The Measurement Chimera
In chapter 1 of his groundbreaking treatise, The Theory of Money and Credit, Ludwig von Mises explains what money is: a universally, or at least commonly, used medium of exchange. In chapter 2, Mises stresses what money is not. Contrary to the common fallacy, it is not a measure of value.
According to Mises, the notion of money as a measure of value is an artifact of the value theory of the "older political economy." By this he means the "classical economics" of Adam Smith, David Ricardo, and John Stuart Mill.
The classical economists by and large believed that the value of a good was an objective attribute of the good itself. Economic actors, according to classical theory, only exchanged goods if the respective values of the goods were equal (a fallacy that goes back to Aristotle).
And how do economic actors determine if an objective attribute of one thing is equal to the same objective attribute of another thing? Well, how do you determine equality between other objective attributes, like length, weight, volume, temperature, etc.? You measure, of course! And assuming value is an objective quantitative attribute, it would seem that the best unit of its measurement would be the money unit.
However, the classical economists were entirely backwards in their value theory. Therefore, their conception of money as a measure of value (derived, as it was, from their value theory) was equally backwards. Classical value theory was finally supplanted by what Mises calls "modern value theory" in the late 19th century. By this, Mises means the subjective-marginal-utility theory of value.
According to modern value theory, then, value is derived from utility. Valuation is a matter of preferring one good over another, according to the goods' respective utilities.
To prefer one good over another is to give the goods a rank order. Therefore "ordinal numbers" (first, second, etc.) can be applied to the valuation of goods. For example, you can say that, in order of your preference, a plum is first, an apple is second, and an orange is third.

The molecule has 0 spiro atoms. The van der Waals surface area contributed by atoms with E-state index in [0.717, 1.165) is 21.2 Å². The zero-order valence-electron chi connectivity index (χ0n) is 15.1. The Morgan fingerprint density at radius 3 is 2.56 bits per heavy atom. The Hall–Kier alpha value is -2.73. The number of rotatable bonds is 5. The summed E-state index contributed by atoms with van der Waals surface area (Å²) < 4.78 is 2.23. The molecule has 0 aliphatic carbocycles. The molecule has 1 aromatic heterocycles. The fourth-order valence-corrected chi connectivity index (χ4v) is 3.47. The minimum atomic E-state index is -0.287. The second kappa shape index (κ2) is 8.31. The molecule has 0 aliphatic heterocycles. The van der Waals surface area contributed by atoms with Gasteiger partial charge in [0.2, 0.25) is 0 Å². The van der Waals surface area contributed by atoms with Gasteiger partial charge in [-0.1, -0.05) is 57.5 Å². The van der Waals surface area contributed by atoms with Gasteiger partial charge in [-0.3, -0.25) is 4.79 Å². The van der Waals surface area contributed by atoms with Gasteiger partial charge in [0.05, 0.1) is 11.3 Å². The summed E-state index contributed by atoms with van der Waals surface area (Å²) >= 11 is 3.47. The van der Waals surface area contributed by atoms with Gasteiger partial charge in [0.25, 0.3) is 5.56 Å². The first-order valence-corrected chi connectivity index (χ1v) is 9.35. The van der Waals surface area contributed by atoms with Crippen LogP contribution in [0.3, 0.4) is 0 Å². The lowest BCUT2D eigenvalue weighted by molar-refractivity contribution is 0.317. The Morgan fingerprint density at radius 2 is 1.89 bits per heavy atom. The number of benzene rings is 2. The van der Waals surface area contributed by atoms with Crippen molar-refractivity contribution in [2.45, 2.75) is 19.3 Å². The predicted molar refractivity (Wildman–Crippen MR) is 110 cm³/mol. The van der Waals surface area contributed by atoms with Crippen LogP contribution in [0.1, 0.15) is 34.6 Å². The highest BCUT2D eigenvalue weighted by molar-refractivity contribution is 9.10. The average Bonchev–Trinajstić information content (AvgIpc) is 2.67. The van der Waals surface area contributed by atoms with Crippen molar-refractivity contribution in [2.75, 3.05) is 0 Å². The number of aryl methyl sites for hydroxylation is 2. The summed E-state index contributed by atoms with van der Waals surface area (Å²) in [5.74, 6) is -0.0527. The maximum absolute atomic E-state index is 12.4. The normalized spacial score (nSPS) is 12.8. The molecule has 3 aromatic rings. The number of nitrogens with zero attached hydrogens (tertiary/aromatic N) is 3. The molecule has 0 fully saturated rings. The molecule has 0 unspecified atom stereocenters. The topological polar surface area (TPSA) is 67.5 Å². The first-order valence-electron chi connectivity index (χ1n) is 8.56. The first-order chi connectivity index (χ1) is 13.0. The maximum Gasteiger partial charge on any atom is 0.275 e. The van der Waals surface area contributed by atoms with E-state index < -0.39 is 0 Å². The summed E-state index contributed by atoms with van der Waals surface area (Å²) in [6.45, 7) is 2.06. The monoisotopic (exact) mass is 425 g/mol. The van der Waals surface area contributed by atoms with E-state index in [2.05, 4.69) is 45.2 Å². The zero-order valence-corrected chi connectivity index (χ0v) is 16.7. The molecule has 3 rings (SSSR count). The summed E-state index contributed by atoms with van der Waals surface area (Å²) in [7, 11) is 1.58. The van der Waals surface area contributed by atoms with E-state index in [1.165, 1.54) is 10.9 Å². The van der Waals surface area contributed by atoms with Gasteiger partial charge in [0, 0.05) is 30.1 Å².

But preferring is not measuring. Therefore, "cardinal numbers" (1, 2, 3¼, 4.5, etc.) cannot be applied to the valuation of goods.
While, after the advent of modern value theory, most economists accepted that valuation is not objective, and thus not cardinal, they just could not let go of cardinality altogether. Cardinality is necessary for the use of measurement and mathematics, and according to the prejudice of many thinkers, "science is measurement."
Value could not be cardinal, because it is a subjective preference based on utility. But maybe, thought some, utility itself could be thought of as cardinal!
Even one of the greatest pioneers of modern value theory (and Mises's teacher) Eugen von Böhm-Bawerk (1851–1914) tried to bring cardinality back in in this manner. However, instead of formulating measurable utility, Böhm-Bawerk tried to formulate measurable satisfaction. (The two notions are closely related; the "utility" of a good is the good's "causal relevance" for the satisfaction of a desire.)
Irving Fisher (1867–1947), on the other hand, did try to conceive of a way to measure utility itself.
In rebutting Böhm-Bawerk and Fisher in The Theory of Money and Credit (1912), Mises never quite explicitly spells out why utility, value, and satisfaction cannot be measured. For the most part, he just states that the law of marginal utility precludes it, and assumes his target audience (other economists) should be able to see why that is so at once.
However, Mises later summed up the argument nicely in Economic Calculation in the Socialist Commonwealth (1920):
Marginal utility does not posit any unit of value, since it is obvious that the value of two units of a given stock is necessarily greater than, but less than double, the value of a single unit.
Böhm-Bawerk's Attempt to Measure Satisfaction
Let us explore Böhm-Bawerk's attempt to find a measure for satisfaction, and see how, according to Mises, it does not "measure" up.
Böhm-Bawerk's argument runs as follows:
Let us say you would rather have eight plums than one apple, and you would rather have one apple than seven plums. We can then say that the satisfaction afforded by the consumption of an apple is more than seven times, but less than eight times, as great as the satisfaction afforded by the consumption of a plum. Voilà, cardinality!
Now let us see why this runs contrary to the very law of marginal utility that Böhm-Bawerk himself did so much to advance.
Böhm-Bawerk's claim is based on the supposition that the satisfaction provided by one apple is over seven times greater than the satisfaction provided by one plum.
But that is only true if you assume the satisfaction provided by seven plums is exactly seven times the satisfaction provided by one plum.
But the only reason one might assume that would be if one assumed that each plum provides exactly one seventh of the satisfaction of the whole collection of plums. And that would mean the satisfaction provided by each plum is equal.